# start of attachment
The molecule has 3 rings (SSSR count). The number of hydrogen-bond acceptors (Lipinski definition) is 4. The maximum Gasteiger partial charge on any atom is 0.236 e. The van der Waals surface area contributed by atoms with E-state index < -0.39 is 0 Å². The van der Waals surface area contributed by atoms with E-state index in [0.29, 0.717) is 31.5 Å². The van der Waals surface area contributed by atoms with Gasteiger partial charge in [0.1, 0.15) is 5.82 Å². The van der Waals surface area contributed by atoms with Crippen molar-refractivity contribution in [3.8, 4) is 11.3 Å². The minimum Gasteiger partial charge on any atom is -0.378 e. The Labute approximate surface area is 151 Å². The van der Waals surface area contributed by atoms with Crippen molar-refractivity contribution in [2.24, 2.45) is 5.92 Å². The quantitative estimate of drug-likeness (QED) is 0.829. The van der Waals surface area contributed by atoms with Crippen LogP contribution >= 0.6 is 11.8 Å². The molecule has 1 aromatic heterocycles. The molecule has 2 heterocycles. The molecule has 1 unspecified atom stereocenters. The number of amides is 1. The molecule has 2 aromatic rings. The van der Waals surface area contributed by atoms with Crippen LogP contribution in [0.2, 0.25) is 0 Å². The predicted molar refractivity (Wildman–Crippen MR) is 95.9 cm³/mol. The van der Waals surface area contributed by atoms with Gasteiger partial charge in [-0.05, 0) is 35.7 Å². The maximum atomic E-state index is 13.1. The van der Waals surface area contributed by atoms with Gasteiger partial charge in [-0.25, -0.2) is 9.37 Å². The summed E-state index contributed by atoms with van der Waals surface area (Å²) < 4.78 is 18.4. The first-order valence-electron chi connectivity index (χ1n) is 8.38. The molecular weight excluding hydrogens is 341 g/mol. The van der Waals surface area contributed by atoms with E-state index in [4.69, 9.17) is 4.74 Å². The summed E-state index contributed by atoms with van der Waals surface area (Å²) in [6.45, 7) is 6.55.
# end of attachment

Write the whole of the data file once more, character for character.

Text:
The molecule has 3 rings (SSSR count). The number of hydrogen-bond acceptors (Lipinski definition) is 4. The maximum Gasteiger partial charge on any atom is 0.236 e. The van der Waals surface area contributed by atoms with E-state index < -0.39 is 0 Å². The van der Waals surface area contributed by atoms with E-state index in [0.29, 0.717) is 31.5 Å². The van der Waals surface area contributed by atoms with Gasteiger partial charge in [0.1, 0.15) is 5.82 Å². The van der Waals surface area contributed by atoms with Crippen molar-refractivity contribution in [3.8, 4) is 11.3 Å². The minimum Gasteiger partial charge on any atom is -0.378 e. The Labute approximate surface area is 151 Å². The van der Waals surface area contributed by atoms with Crippen molar-refractivity contribution in [2.24, 2.45) is 5.92 Å². The quantitative estimate of drug-likeness (QED) is 0.829. The van der Waals surface area contributed by atoms with Crippen LogP contribution >= 0.6 is 11.8 Å². The molecule has 1 aromatic heterocycles. The molecule has 2 heterocycles. The molecule has 1 unspecified atom stereocenters. The number of amides is 1. The molecule has 2 aromatic rings. The van der Waals surface area contributed by atoms with Crippen LogP contribution in [0.2, 0.25) is 0 Å². The predicted molar refractivity (Wildman–Crippen MR) is 95.9 cm³/mol. The van der Waals surface area contributed by atoms with Gasteiger partial charge in [-0.05, 0) is 35.7 Å². The maximum atomic E-state index is 13.1. The van der Waals surface area contributed by atoms with Gasteiger partial charge in [-0.25, -0.2) is 9.37 Å². The summed E-state index contributed by atoms with van der Waals surface area (Å²) < 4.78 is 18.4. The first-order valence-electron chi connectivity index (χ1n) is 8.38. The molecular weight excluding hydrogens is 341 g/mol. The van der Waals surface area contributed by atoms with E-state index in [4.69, 9.17) is 4.74 Å². The summed E-state index contributed by atoms with van der Waals surface area (Å²) in [6.45, 7) is 6.55.